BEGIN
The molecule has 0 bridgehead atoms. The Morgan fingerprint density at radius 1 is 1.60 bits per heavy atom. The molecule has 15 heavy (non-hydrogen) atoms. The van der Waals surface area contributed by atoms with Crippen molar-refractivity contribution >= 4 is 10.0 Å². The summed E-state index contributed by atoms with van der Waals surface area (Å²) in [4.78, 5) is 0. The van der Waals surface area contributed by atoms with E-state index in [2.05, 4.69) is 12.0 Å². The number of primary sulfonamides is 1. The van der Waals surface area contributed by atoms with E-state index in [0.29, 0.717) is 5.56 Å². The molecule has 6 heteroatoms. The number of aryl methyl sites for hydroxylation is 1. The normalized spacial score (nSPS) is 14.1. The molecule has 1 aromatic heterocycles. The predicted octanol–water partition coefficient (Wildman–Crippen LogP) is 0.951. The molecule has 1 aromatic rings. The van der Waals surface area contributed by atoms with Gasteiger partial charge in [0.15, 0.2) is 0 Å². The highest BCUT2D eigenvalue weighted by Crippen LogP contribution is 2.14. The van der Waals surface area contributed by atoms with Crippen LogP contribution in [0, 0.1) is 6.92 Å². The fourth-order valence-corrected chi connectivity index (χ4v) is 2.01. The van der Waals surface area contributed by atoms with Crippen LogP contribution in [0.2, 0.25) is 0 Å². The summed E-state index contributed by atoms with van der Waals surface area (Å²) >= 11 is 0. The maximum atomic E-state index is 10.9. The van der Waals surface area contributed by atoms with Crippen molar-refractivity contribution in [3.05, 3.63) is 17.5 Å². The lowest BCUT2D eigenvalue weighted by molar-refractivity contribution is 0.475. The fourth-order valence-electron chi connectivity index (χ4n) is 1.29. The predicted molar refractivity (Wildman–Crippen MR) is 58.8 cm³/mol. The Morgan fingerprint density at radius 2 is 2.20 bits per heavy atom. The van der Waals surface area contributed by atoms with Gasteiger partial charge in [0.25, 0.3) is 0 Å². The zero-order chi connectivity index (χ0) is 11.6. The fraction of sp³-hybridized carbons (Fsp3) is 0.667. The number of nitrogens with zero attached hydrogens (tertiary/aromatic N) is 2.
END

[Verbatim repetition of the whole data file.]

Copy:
The molecule has 0 bridgehead atoms. The Morgan fingerprint density at radius 1 is 1.60 bits per heavy atom. The molecule has 15 heavy (non-hydrogen) atoms. The van der Waals surface area contributed by atoms with Crippen molar-refractivity contribution >= 4 is 10.0 Å². The summed E-state index contributed by atoms with van der Waals surface area (Å²) in [4.78, 5) is 0. The van der Waals surface area contributed by atoms with E-state index in [2.05, 4.69) is 12.0 Å². The number of primary sulfonamides is 1. The van der Waals surface area contributed by atoms with E-state index in [0.29, 0.717) is 5.56 Å². The molecule has 6 heteroatoms. The number of aryl methyl sites for hydroxylation is 1. The normalized spacial score (nSPS) is 14.1. The molecule has 1 aromatic heterocycles. The predicted octanol–water partition coefficient (Wildman–Crippen LogP) is 0.951. The molecule has 1 aromatic rings. The van der Waals surface area contributed by atoms with Gasteiger partial charge in [0.15, 0.2) is 0 Å². The highest BCUT2D eigenvalue weighted by Crippen LogP contribution is 2.14. The van der Waals surface area contributed by atoms with Crippen LogP contribution in [0, 0.1) is 6.92 Å². The fourth-order valence-corrected chi connectivity index (χ4v) is 2.01. The van der Waals surface area contributed by atoms with Crippen LogP contribution in [0.2, 0.25) is 0 Å². The summed E-state index contributed by atoms with van der Waals surface area (Å²) >= 11 is 0. The maximum atomic E-state index is 10.9. The van der Waals surface area contributed by atoms with Crippen molar-refractivity contribution in [3.05, 3.63) is 17.5 Å². The lowest BCUT2D eigenvalue weighted by molar-refractivity contribution is 0.475. The fourth-order valence-electron chi connectivity index (χ4n) is 1.29. The predicted molar refractivity (Wildman–Crippen MR) is 58.8 cm³/mol. The Morgan fingerprint density at radius 2 is 2.20 bits per heavy atom. The van der Waals surface area contributed by atoms with Gasteiger partial charge in [0.25, 0.3) is 0 Å². The zero-order chi connectivity index (χ0) is 11.6. The fraction of sp³-hybridized carbons (Fsp3) is 0.667. The number of nitrogens with zero attached hydrogens (tertiary/aromatic N) is 2.